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Non-Fiction Book Club- “The Swerve: How the World Became Modern”
March 19 @ 6:30 pm - 7:30 pm
Join us for the first meeting of the new Non-Fiction Book Club. The first selection is Stephen Greenblatt’s “The Swerve: How the World Became Modern”. Future selections will be chosen as a group.
The Swerve was winner of the 2012 Pulitzer Prize for Non-Fiction and 2011 National Book Award for Non-Fiction.
From Amazon: “Stephen Greenblatt has crafted both an innovative work of history and a thrilling story of discovery, in which one manuscript, plucked from a thousand years of neglect, changed the course of human thought and made possible the world as we know it.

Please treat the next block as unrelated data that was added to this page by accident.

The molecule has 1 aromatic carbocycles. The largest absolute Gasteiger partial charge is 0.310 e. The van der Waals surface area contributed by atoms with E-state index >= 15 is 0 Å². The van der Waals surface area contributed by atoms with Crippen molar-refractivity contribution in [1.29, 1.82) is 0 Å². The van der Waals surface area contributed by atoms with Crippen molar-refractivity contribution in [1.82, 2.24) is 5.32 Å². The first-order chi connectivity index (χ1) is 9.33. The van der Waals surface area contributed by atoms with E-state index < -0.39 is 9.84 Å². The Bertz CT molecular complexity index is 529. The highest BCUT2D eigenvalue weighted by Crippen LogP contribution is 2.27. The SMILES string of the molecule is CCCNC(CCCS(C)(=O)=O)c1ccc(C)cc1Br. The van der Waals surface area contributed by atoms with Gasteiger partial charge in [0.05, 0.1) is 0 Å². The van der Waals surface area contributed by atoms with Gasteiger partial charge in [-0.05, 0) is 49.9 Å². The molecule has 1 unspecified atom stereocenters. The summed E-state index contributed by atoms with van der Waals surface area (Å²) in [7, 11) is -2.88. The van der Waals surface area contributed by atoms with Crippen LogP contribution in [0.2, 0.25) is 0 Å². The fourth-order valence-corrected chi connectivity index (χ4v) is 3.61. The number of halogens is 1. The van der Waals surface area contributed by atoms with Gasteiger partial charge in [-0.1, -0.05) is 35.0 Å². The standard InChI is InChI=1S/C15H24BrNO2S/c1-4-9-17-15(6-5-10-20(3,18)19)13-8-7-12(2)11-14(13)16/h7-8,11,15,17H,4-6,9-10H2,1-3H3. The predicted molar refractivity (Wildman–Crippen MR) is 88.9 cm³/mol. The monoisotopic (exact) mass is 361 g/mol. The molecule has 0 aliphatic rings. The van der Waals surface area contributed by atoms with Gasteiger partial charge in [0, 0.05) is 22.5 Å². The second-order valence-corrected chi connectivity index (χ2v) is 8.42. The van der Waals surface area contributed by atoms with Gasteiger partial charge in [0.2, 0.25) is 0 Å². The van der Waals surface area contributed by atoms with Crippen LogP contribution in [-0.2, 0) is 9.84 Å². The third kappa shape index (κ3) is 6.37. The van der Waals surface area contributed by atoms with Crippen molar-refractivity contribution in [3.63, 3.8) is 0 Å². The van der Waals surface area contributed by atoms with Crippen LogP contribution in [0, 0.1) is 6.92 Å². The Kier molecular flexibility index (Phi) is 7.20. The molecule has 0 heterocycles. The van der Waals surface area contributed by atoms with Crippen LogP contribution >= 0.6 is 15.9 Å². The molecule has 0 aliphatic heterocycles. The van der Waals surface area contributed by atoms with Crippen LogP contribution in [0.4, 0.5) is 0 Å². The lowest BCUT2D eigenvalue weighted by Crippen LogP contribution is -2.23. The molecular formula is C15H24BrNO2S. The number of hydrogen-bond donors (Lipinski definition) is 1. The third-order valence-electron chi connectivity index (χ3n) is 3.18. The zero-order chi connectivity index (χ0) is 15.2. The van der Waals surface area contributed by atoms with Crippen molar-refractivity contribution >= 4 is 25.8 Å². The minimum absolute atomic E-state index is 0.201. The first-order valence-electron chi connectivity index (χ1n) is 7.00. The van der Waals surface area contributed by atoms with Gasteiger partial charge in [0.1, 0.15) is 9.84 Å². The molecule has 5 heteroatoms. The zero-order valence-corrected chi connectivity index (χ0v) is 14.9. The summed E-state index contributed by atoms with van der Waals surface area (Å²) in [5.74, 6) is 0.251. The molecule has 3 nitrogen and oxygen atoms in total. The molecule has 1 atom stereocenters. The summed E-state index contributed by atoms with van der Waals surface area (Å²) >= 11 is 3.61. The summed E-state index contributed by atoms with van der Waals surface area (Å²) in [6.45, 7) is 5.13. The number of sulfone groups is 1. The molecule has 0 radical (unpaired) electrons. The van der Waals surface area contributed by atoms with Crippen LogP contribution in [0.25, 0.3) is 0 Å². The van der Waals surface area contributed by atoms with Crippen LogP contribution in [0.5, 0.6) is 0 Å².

Nearly six hundred years ago, a short, genial, cannily alert man in his late thirties took a very old manuscript off a library shelf, saw with excitement what he had discovered, and ordered that it be copied. That book was the last surviving manuscript of an ancient Roman philosophical epic, On the Nature of Things, by Lucretius―a beautiful poem of the most dangerous ideas: that the universe functioned without the aid of gods, that religious fear was damaging to human life, and that matter was made up of very small particles in eternal motion, colliding and swerving in new directions. The copying and translation of this ancient book-the greatest discovery of the greatest book-hunter of his age-fueled the Renaissance, inspiring artists such as Botticelli and thinkers such as Giordano Bruno; shaped the thought of Galileo and Freud, Darwin and Einstein; and had a revolutionary influence on writers such as Montaigne and Shakespeare and even Thomas Jefferson.”
Copies of this book will be available at the library Circulation Desk.